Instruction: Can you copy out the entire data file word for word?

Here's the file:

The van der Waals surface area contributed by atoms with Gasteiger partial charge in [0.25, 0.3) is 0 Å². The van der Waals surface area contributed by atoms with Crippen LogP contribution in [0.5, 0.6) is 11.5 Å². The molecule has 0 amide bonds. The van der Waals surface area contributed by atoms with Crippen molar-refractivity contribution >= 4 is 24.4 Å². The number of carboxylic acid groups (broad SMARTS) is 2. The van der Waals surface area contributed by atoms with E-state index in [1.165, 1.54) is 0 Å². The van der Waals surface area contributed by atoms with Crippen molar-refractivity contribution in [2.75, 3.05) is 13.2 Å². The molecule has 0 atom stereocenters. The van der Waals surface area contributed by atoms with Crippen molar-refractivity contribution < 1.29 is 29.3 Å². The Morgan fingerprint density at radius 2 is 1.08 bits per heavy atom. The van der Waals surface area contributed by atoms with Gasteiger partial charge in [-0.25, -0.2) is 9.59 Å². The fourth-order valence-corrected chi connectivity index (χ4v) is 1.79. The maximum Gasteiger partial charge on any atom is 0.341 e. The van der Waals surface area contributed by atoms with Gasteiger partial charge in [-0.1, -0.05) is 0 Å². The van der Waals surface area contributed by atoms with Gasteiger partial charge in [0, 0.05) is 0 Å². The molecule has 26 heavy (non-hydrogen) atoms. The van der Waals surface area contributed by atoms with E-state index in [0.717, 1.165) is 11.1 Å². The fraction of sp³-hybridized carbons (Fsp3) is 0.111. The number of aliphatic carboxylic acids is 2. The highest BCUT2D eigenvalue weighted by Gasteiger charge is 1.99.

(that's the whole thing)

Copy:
The van der Waals surface area contributed by atoms with Gasteiger partial charge in [0.25, 0.3) is 0 Å². The van der Waals surface area contributed by atoms with Crippen LogP contribution in [0.5, 0.6) is 11.5 Å². The molecule has 0 amide bonds. The van der Waals surface area contributed by atoms with Crippen molar-refractivity contribution >= 4 is 24.4 Å². The number of carboxylic acid groups (broad SMARTS) is 2. The van der Waals surface area contributed by atoms with E-state index in [1.165, 1.54) is 0 Å². The van der Waals surface area contributed by atoms with Crippen molar-refractivity contribution in [2.75, 3.05) is 13.2 Å². The molecule has 0 atom stereocenters. The van der Waals surface area contributed by atoms with Crippen molar-refractivity contribution < 1.29 is 29.3 Å². The Morgan fingerprint density at radius 2 is 1.08 bits per heavy atom. The van der Waals surface area contributed by atoms with Gasteiger partial charge in [-0.25, -0.2) is 9.59 Å². The fourth-order valence-corrected chi connectivity index (χ4v) is 1.79. The maximum Gasteiger partial charge on any atom is 0.341 e. The van der Waals surface area contributed by atoms with Gasteiger partial charge in [-0.1, -0.05) is 0 Å². The van der Waals surface area contributed by atoms with Gasteiger partial charge in [0, 0.05) is 0 Å². The molecule has 26 heavy (non-hydrogen) atoms. The van der Waals surface area contributed by atoms with E-state index in [0.717, 1.165) is 11.1 Å². The fraction of sp³-hybridized carbons (Fsp3) is 0.111. The number of aliphatic carboxylic acids is 2. The highest BCUT2D eigenvalue weighted by Gasteiger charge is 1.99.